Organizations join residents to fight, crime, blight in Bloomfield, Village Green

Candi Rogers moved to Macon in 2004, relocating from Kentucky to Deeb Drive in the Bloomfield community.

“Sometimes I have tears in my eyes at night,” she said Saturday afternoon. “I moved here to be safe and it’s not safe.”

Rogers, 50, who is known as “Grandma” on her street, said every day something about her neighborhood concerns her.

The gunshots, or the blatant drug activity, or the “guard dogs” that she says roam her block unsupervised, frightening children.

Rogers said many of her friends, despite growing up in south Macon, have left the community because of an increase in home burglaries and other property crime.

“I’m pretty much the only one still here. We shouldn’t have to move out of our neighborhood because of crime,” she said. “We can do something about it.”

Rogers signed up for Project Unity.

The project’s mission statement reads: “We are working together to reduce crime and improve the quality of life in the Bloomfield and Village Green neighborhoods. In order for this grassroots initiative to be successful, we need for you and your neighbors to join us.”

More than 200 residents visited Tremont Temple Baptist Church on Bloomfield Road on Saturday for the new project’s kick-off.

The event was sponsored by several community groups and city agencies, including Macon Regional CrimeStoppers, the Macon-Bibb County NAACP, the Bibb County Sheriff’s Office, the Macon Police Department, the U.S. Attorney’s Office and the Bibb County school system.

“We’re going into different communities to identify people and put them in charge of their neighborhoods. This kick-off is one of many,” said Al Tillman, president of the local NAACP branch.

New volunteers were asked to leave their contact information with the project’s organizers and to prioritize community tasks within the categories of public safety, health, education, neighborhood cleanups, dilapidated properties, youth and economic opportunity.

Rogers said the ramshackle houses must go.

She worries they are being used as shelter for drug dealers, drug users and runaway teenagers.

She also plans to petition for additional bus routes to her community, where currently there is one.

“I hope it stays positive. Don’t let it fail,” Rogers said of the neighborhood organizing project. ”I just want a better neighborhood.”

CrimeStoppers Chairman Warren Selby said the grass-roots effort will focus on various aspects of cleanup — removing litter, graffiti and the vacant structures — in order to thwart crime and beautify the area.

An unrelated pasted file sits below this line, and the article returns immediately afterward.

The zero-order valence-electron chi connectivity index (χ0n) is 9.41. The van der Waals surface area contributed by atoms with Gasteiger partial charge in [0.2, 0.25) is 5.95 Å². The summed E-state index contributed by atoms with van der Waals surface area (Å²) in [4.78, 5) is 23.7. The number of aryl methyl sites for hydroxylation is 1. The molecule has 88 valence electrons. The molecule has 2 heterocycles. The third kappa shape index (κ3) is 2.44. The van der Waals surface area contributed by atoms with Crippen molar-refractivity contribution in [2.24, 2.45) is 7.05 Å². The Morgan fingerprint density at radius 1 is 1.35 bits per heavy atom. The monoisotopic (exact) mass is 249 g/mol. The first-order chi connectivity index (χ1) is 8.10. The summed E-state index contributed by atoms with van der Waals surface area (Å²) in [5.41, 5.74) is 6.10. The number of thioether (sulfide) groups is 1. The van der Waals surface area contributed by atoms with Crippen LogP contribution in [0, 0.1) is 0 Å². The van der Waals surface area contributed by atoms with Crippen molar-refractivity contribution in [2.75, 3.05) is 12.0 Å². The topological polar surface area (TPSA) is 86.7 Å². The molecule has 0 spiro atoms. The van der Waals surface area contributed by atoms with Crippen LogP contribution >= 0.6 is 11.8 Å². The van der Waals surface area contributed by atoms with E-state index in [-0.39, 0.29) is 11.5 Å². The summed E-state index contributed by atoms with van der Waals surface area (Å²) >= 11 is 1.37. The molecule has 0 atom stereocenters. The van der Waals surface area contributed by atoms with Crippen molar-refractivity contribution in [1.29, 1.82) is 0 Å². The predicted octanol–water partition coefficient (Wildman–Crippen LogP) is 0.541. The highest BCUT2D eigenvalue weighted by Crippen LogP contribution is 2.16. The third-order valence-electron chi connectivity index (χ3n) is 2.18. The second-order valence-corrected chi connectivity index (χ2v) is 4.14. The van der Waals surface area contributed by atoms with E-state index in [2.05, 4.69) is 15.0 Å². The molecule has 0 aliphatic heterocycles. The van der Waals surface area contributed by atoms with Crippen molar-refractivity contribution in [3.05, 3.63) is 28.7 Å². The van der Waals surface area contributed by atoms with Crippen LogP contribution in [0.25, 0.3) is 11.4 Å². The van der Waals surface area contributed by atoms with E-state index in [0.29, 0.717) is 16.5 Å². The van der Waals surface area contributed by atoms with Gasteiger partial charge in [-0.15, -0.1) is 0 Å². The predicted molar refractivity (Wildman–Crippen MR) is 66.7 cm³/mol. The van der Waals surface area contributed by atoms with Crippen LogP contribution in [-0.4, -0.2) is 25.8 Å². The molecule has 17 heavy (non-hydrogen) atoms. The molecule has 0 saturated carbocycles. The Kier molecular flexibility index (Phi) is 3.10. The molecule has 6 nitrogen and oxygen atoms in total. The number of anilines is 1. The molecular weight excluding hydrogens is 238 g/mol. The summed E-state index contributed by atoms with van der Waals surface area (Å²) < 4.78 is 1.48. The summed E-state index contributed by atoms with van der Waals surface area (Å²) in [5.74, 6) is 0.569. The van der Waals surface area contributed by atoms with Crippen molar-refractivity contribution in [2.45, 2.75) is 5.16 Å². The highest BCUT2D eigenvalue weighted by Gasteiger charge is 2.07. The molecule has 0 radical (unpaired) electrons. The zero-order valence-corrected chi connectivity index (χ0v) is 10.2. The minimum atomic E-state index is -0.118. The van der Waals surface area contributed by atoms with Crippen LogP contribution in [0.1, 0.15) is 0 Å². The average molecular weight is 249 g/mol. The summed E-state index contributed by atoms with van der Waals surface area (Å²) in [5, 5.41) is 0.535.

Empty, run-down houses that are a breeding ground for drug activity and arson, he said, are a first concern for the city.

“The city has received a $3 million grant to remove abandoned homes and we’d certainly like some of the residents of this community to be able to take direct advantage,” Selby said, citing new federal funds.

“You should have the same availability to resources no matter what part of town you live in. There really seems to be an interest among residents in the Bloomfield and Village Green neighborhood to get this going,” he said.

The event featured various highlights for children, including bike giveaways and golf lessons with Macon City Councilman James Timley.

Timley and Sam Macfie, a Macon businessman, participate in the Macon Golf for Kids program, which provides free golf instruction to local youth.

The program includes a weekend clinic for children who live in Davis Homes and utilizes a driving range adjacent to Tremont Temple. Saturday, about 90 kids — many first-time golfers — practiced the sport using irons funded by a United States Golf Association grant, which provided for 10 bags of clubs, Macfie said.

“Golf is such an interesting game because it emphasizes so many disciplines that one needs to be a good golfer,” Timley said. “Social skills, mental skills, patience.”

Charissia Hill, a 12-year-old who goes to the golf course with her father sometimes, said she appreciated Timley’s instruction on new ways to grip the club.

She said golf is an activity she would like to pursue in high school as a team sport.

“It’s fun. It teaches me something. It won’t keep me bored,” the Bloomfield resident said.

She said she also thinks Project Unity should try to incorporate golf into each of its community activities.

“Let all of the young folks come together and teach each other how to play and talk positive things,” Hill said. “That’s good.”

The Rev. James Bumpus of Tremont Temple said he was glad to host the kick-off and his church will be active in the project.

“When we bought the church property back in 2001, we envisioned being able to open it up to the public just like this,” he said. “This has been an awesome event, a great start to cleaning up Bloomfield. It takes all of us working together.”

For more information on Project Unity, call Pam Lightsey at 621-2603.